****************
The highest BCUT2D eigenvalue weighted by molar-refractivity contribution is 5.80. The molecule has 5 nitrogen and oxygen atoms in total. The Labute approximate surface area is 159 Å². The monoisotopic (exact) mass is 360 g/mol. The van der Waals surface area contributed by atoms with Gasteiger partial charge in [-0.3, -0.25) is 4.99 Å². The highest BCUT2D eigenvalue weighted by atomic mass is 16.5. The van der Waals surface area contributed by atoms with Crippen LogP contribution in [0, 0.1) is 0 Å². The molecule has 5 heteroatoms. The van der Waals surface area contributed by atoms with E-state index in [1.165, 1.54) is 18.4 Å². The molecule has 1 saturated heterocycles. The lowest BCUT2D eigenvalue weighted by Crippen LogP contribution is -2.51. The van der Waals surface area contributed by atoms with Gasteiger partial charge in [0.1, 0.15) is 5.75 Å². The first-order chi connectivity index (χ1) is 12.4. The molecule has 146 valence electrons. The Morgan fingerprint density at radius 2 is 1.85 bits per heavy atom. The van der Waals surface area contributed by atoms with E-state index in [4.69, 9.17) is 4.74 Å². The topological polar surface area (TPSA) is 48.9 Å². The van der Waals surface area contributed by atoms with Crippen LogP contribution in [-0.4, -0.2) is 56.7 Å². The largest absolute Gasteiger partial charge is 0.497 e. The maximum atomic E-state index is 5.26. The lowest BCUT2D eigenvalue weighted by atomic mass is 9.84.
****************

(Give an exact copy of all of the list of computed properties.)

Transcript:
The highest BCUT2D eigenvalue weighted by molar-refractivity contribution is 5.80. The molecule has 5 nitrogen and oxygen atoms in total. The Labute approximate surface area is 159 Å². The monoisotopic (exact) mass is 360 g/mol. The van der Waals surface area contributed by atoms with Gasteiger partial charge in [-0.3, -0.25) is 4.99 Å². The highest BCUT2D eigenvalue weighted by atomic mass is 16.5. The van der Waals surface area contributed by atoms with Crippen LogP contribution in [0, 0.1) is 0 Å². The molecule has 5 heteroatoms. The van der Waals surface area contributed by atoms with E-state index in [1.165, 1.54) is 18.4 Å². The molecule has 1 saturated heterocycles. The lowest BCUT2D eigenvalue weighted by Crippen LogP contribution is -2.51. The van der Waals surface area contributed by atoms with Gasteiger partial charge in [0.1, 0.15) is 5.75 Å². The first-order chi connectivity index (χ1) is 12.4. The molecule has 146 valence electrons. The Morgan fingerprint density at radius 2 is 1.85 bits per heavy atom. The van der Waals surface area contributed by atoms with E-state index in [4.69, 9.17) is 4.74 Å². The topological polar surface area (TPSA) is 48.9 Å². The van der Waals surface area contributed by atoms with Crippen LogP contribution in [-0.4, -0.2) is 56.7 Å². The largest absolute Gasteiger partial charge is 0.497 e. The maximum atomic E-state index is 5.26. The lowest BCUT2D eigenvalue weighted by atomic mass is 9.84.